Perhaps the biggest victory was destruction of some nine miles of their underground tunnels – called the “Meto,” including under the upscale Rimal neighborhood of Gaza City.
The tunnels were used for moving troops and weapons around, storage of weapons and safe hiding for fighting troops. In the event of a ground operation, they would have been used for surprise attacks on our soldiers.
We also took out a large number of important sites, utilizing cutting edge precision bombing.
Never has a war been fought with such precision. That precision (coupled with superb intelligence) is what made it possible to take out the tunnels, as well as specific buildings and specific commanders. In one complex, never-before-done operation, the IDF managed to simultaneously eliminate several top Hamas commanders in Gaza City and Khan Younis.
Repeatedly, the IDF was able to spot terrorists in the process of launching rockets and take them out before they could act. And a great deal of Hamas infrastructure was hit – banks supplying funds to Hamas, intelligence headquarters, communications centers, etc. etc.
All this said, there have been some serious critiques of the Operation Guardian of the Walls and the way it has terminated.
We undoubtedly did damage to the Hamas weapons arsenal, and to the Hamas capacity to build further weapons. Because of the stringency of the blockade, Hamas no longer smuggles in weapons from Iran as was once the case, and instead builds its own. Iranian know-how has gone into the development of this domestic rocket industry, which has been producing increasingly sophisticated rockets that have a growing range inside of Israel.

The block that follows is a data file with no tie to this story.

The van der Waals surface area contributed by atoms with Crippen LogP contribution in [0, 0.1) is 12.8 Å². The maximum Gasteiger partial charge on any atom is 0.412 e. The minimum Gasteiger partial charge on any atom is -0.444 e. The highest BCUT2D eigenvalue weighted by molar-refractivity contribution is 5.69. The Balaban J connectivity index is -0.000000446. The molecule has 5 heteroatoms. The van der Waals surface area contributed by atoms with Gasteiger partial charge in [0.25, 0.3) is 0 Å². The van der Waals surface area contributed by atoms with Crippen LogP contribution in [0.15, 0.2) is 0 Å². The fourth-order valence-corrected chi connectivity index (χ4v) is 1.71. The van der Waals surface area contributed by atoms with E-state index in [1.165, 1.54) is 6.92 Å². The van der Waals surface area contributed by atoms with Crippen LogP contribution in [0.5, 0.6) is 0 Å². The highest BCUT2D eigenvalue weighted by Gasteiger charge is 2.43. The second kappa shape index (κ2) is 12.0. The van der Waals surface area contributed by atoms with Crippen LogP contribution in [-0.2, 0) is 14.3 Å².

But the fact of the matter is that we did not sufficiently degrade Hamas’s arsenal of rockets, and in particular the high level precision weapons.
We know this to be the case because until the ceasefire Hamas had continued to hit us with a steady barrage of rockets – all told, over 4,000 rockets were launched towards us (although most either missed their targets or, if headed towards a built-up area, were repelled by the Iron Dome). Should they wish to, they still retain a sufficient number of rockets (about 3,000) to start again, although manufacture of new ones would be slower because we destroyed some of the production equipment.
While we took out some 200 terrorist operatives, including high level commanders – which weakens Hamas ability to function and affects morale – we did not take out the leaders, either Mohammed Dief, whom we were specifically aiming for, or Yahya Sinwar. This would have been a game-changer. But both were hunkered down too well.
Even after the ceasefire there was talk (I believe by Gantz) about continuing to aim for these Hamas leaders (in past years Israel assassinated Hamas founder Sheikh Ahmed Yassin and then co-founder Abdel Aziz al-Rantisi). But Sinwar defiantly emerged from hiding (on right ) and claimed victory.